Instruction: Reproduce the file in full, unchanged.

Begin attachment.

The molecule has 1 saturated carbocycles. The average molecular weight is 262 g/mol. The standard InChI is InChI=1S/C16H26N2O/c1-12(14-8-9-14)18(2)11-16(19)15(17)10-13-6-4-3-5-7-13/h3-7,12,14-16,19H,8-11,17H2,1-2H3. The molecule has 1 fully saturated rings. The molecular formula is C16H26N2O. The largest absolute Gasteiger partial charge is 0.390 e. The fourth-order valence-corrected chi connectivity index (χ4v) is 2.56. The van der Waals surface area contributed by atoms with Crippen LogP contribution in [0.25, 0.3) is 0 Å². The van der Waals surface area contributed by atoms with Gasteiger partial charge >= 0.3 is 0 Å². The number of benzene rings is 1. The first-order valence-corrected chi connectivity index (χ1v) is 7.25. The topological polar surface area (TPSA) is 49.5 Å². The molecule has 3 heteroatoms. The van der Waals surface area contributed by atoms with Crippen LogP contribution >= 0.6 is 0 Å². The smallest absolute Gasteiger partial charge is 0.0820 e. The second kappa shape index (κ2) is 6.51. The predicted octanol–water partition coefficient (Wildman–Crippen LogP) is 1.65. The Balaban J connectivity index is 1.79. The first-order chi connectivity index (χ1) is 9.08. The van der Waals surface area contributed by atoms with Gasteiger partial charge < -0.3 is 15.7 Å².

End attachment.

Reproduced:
The molecule has 1 saturated carbocycles. The average molecular weight is 262 g/mol. The standard InChI is InChI=1S/C16H26N2O/c1-12(14-8-9-14)18(2)11-16(19)15(17)10-13-6-4-3-5-7-13/h3-7,12,14-16,19H,8-11,17H2,1-2H3. The molecule has 1 fully saturated rings. The molecular formula is C16H26N2O. The largest absolute Gasteiger partial charge is 0.390 e. The fourth-order valence-corrected chi connectivity index (χ4v) is 2.56. The van der Waals surface area contributed by atoms with Crippen LogP contribution in [0.25, 0.3) is 0 Å². The van der Waals surface area contributed by atoms with Gasteiger partial charge >= 0.3 is 0 Å². The number of benzene rings is 1. The first-order valence-corrected chi connectivity index (χ1v) is 7.25. The topological polar surface area (TPSA) is 49.5 Å². The molecule has 3 heteroatoms. The van der Waals surface area contributed by atoms with Crippen LogP contribution >= 0.6 is 0 Å². The smallest absolute Gasteiger partial charge is 0.0820 e. The second kappa shape index (κ2) is 6.51. The predicted octanol–water partition coefficient (Wildman–Crippen LogP) is 1.65. The Balaban J connectivity index is 1.79. The first-order chi connectivity index (χ1) is 9.08. The van der Waals surface area contributed by atoms with Gasteiger partial charge < -0.3 is 15.7 Å².